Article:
Thursday, March 4, 2010
I'm still king, says Michael
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March 4, 1948
King Michael of Roumania broke his silence today and said that his abdication "had been imposed upon him by force and he did not consider himself bound by it."
The New York Times reports that Michael issued his statement during the three hours he spent in London before taking the boat train to Southampton. He will sail on the Queen Elizabeth for New York tomorrow.
Until today's carefully prepared move, "the official Bucharest version of the Communist-dominated" government's statement on the abdication "had to stand.
Reporters were summoned to Michael's suite at Claridge's Hotel. This was not a "real press conference," as Michael would not answer any questions after he read his statement.
"At the present moment, it is no longer necessary to insist on the circumstances and causes of certain political events. The motives of the profound political changes imposed on the small states of eastern Europe are already too well known.
"As far as Rumania is concerned, I want to avail myself of the first possibility to confirm the facts as they happened.
"On the morning of Dec.30, 1947, Petru Groz and Gheorghiu-Dej, members of the Rumanian Cabinet, presented to me the text of the Act of Abdication, urging me to sign it at once.
"Both of them came to the Royal Palace after it had been surrounded by armed detachments, informing me that they would hold me responsible for the bloodshed which would follow as the consequence of the instructions already issued by them in case I should not sign within the time limit.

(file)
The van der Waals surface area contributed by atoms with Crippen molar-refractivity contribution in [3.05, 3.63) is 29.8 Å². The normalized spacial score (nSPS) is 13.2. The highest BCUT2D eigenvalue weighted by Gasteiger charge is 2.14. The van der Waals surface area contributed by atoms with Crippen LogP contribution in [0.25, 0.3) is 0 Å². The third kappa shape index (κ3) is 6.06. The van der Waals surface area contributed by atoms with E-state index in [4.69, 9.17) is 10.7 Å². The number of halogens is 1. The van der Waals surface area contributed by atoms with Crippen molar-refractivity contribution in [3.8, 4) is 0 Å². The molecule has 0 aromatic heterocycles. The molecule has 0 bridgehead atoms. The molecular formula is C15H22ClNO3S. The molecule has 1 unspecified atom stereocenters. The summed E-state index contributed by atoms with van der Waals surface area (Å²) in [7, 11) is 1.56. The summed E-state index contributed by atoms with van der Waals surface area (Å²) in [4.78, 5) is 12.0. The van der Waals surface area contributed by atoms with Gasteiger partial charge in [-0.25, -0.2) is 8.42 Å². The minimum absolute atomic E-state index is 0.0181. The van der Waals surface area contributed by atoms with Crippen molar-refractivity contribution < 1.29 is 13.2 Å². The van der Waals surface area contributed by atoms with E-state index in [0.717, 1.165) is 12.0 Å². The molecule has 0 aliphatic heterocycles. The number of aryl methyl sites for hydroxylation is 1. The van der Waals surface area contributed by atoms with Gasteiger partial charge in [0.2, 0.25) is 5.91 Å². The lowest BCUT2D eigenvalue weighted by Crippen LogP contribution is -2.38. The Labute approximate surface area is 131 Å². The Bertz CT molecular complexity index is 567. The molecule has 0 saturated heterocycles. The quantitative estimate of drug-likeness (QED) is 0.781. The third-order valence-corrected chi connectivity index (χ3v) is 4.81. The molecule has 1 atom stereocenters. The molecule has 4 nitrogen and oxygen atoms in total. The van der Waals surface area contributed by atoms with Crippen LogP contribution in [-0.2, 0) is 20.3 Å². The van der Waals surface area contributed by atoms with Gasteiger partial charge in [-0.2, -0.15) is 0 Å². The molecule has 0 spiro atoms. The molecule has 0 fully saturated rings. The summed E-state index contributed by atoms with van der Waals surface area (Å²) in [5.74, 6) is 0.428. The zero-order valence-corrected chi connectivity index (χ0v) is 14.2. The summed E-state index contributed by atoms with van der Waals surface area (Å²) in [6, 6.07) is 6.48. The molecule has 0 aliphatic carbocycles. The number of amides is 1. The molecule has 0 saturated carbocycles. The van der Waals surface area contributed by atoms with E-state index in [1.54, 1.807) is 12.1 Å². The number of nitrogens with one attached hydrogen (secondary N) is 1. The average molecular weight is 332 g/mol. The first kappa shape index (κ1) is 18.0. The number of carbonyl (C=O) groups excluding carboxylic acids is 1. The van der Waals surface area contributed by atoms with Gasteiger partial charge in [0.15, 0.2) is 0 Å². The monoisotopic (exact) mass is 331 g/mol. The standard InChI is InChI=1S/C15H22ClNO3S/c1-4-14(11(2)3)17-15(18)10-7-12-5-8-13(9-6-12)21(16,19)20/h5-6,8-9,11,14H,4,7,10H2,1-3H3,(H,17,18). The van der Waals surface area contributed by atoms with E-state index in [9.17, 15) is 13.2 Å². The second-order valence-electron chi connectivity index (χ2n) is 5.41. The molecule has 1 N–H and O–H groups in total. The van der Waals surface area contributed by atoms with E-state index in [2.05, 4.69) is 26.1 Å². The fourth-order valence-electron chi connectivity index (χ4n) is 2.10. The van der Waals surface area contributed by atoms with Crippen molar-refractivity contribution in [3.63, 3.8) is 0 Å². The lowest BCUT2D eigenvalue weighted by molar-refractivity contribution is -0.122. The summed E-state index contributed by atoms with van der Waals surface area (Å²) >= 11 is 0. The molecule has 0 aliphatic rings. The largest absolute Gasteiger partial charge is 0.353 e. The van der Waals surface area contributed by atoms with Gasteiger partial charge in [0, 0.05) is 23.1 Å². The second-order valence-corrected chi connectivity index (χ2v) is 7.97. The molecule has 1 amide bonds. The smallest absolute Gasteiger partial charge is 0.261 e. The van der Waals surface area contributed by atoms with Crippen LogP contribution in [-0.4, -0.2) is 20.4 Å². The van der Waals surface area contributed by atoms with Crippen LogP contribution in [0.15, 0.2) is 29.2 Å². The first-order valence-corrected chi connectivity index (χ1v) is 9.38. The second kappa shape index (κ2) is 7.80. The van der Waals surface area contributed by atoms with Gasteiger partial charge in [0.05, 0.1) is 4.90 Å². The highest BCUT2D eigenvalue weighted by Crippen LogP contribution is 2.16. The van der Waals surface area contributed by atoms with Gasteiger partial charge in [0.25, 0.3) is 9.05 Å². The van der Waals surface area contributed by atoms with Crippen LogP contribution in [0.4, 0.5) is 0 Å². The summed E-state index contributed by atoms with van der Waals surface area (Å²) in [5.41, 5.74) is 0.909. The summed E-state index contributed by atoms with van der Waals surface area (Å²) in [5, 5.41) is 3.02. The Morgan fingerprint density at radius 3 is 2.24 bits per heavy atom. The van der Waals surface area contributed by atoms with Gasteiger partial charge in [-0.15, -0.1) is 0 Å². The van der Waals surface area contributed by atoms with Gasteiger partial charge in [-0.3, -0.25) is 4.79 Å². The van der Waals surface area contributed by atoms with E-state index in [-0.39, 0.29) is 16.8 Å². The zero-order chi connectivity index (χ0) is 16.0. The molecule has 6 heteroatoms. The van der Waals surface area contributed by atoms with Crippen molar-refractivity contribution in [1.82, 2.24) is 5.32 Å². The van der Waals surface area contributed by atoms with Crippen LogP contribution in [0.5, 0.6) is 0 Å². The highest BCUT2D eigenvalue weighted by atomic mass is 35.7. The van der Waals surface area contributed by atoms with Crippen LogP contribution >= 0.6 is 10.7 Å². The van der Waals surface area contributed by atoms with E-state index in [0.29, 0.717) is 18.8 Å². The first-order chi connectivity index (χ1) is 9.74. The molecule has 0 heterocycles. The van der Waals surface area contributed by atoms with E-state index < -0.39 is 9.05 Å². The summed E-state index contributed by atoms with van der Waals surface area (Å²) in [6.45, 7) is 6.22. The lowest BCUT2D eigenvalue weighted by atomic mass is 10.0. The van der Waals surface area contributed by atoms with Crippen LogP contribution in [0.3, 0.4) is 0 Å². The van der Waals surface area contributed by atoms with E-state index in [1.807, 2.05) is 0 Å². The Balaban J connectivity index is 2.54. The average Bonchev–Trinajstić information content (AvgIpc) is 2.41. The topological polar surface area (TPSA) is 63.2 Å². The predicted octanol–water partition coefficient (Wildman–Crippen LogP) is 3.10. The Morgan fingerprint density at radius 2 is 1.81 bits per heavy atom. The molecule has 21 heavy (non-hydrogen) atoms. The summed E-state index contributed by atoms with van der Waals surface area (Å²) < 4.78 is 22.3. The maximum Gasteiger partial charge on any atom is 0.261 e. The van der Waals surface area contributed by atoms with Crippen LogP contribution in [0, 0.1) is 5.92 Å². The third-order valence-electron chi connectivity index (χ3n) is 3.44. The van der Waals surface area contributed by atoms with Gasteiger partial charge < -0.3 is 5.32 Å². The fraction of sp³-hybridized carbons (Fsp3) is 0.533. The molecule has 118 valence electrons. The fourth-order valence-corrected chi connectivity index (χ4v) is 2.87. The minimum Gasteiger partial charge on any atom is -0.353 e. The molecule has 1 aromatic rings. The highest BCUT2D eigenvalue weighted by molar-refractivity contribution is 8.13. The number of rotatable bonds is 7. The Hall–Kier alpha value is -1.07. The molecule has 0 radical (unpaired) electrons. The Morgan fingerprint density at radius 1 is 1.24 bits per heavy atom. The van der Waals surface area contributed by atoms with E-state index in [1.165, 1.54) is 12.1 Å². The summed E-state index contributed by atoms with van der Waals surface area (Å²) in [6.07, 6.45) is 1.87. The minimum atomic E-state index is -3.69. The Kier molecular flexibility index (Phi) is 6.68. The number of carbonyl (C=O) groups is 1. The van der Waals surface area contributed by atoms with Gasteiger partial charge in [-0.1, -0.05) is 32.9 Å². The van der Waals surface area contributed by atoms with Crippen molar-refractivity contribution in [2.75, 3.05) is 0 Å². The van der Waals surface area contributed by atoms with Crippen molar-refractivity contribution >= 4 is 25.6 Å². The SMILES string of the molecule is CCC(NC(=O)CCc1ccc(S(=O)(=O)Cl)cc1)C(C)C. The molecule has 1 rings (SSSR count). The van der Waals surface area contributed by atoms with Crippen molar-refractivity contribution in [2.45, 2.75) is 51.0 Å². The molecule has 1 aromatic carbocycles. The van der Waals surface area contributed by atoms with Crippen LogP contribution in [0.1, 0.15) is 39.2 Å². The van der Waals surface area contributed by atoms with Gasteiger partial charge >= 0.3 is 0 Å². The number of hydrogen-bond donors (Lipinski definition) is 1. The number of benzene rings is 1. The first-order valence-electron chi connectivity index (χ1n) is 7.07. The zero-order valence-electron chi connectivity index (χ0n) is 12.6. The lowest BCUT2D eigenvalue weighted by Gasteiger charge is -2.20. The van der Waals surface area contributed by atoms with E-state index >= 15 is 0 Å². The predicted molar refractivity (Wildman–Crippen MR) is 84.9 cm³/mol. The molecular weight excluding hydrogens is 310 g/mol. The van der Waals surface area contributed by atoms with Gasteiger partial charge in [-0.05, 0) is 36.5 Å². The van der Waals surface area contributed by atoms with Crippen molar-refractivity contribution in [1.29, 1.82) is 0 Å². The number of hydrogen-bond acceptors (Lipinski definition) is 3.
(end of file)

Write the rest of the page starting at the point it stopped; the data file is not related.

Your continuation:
"This act was imposed on me by force by a government installed and maintained in power by a foreign country, a government utterly unrepresentative of the will of the Rumanian people. This government had violated international pledges binding them to respect the political freedom of the Rumanian people, had falsified the elections and annihilated the democratic political leaders who enjoyed the confidence of the country.
"The removal of the monarchy constitutes a new act of violence in the policy for the enslavement of Rumania. In these conditions, I do not consider myself bound in any way by this act imposed upon me.
"With unshaken faith in our future, and animated by the same devotion and will to work, I will continue to serve the Rumanian people, with whom my destiny is inexorably bound."
Earlier today, Michael and his mother, Queen Helen, had lunch at Buckingham Palace with members of the British Royal Family.
In his cabin tonight aboard the Queen Elizabeth, Michael said he was "very hopeful" of returning to Roumania some day. He also announced that he and Princess Anne of Bourbon-Parma planned to be married in Denmark "in the near future."
He added that he had always wanted to visit the United States, but "there is nothing very special about the visit and no definite program has been arranged. I am interested in the industrial side and I want to see some of their factors." He said there was no truth to the reports that he planned to write his memoirs while he was in the States.